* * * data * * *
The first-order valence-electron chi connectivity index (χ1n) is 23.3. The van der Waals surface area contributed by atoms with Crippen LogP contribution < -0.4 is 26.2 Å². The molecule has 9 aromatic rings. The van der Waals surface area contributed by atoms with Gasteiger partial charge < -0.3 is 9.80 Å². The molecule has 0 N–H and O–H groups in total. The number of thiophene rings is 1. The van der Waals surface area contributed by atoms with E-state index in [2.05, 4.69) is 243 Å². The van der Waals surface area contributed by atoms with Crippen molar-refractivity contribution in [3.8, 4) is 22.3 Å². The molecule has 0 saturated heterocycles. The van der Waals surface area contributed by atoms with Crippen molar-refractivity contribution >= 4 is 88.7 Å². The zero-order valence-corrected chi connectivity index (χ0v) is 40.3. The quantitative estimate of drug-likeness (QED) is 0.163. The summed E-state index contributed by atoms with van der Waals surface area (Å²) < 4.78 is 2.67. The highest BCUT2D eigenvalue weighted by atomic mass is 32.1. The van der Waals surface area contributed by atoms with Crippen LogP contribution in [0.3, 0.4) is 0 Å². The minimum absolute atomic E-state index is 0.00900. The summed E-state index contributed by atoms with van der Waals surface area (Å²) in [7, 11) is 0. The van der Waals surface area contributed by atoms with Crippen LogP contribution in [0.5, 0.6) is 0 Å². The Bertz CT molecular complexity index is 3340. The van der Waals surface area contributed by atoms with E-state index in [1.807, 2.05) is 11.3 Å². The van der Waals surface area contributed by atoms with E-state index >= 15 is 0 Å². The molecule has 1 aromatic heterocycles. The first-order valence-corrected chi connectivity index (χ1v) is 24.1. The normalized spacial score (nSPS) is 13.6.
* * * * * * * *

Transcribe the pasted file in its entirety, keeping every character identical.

The first-order valence-electron chi connectivity index (χ1n) is 23.3. The van der Waals surface area contributed by atoms with Crippen LogP contribution < -0.4 is 26.2 Å². The molecule has 9 aromatic rings. The van der Waals surface area contributed by atoms with Gasteiger partial charge < -0.3 is 9.80 Å². The molecule has 0 N–H and O–H groups in total. The number of thiophene rings is 1. The van der Waals surface area contributed by atoms with E-state index in [2.05, 4.69) is 243 Å². The van der Waals surface area contributed by atoms with Crippen molar-refractivity contribution in [3.8, 4) is 22.3 Å². The molecule has 0 saturated heterocycles. The van der Waals surface area contributed by atoms with Crippen molar-refractivity contribution >= 4 is 88.7 Å². The zero-order valence-corrected chi connectivity index (χ0v) is 40.3. The quantitative estimate of drug-likeness (QED) is 0.163. The summed E-state index contributed by atoms with van der Waals surface area (Å²) < 4.78 is 2.67. The highest BCUT2D eigenvalue weighted by atomic mass is 32.1. The van der Waals surface area contributed by atoms with Crippen LogP contribution in [0.3, 0.4) is 0 Å². The minimum absolute atomic E-state index is 0.00900. The summed E-state index contributed by atoms with van der Waals surface area (Å²) in [7, 11) is 0. The van der Waals surface area contributed by atoms with Crippen LogP contribution in [0.5, 0.6) is 0 Å². The Bertz CT molecular complexity index is 3340. The van der Waals surface area contributed by atoms with E-state index in [1.807, 2.05) is 11.3 Å². The van der Waals surface area contributed by atoms with E-state index >= 15 is 0 Å². The molecule has 1 aromatic heterocycles. The first-order valence-corrected chi connectivity index (χ1v) is 24.1. The normalized spacial score (nSPS) is 13.6.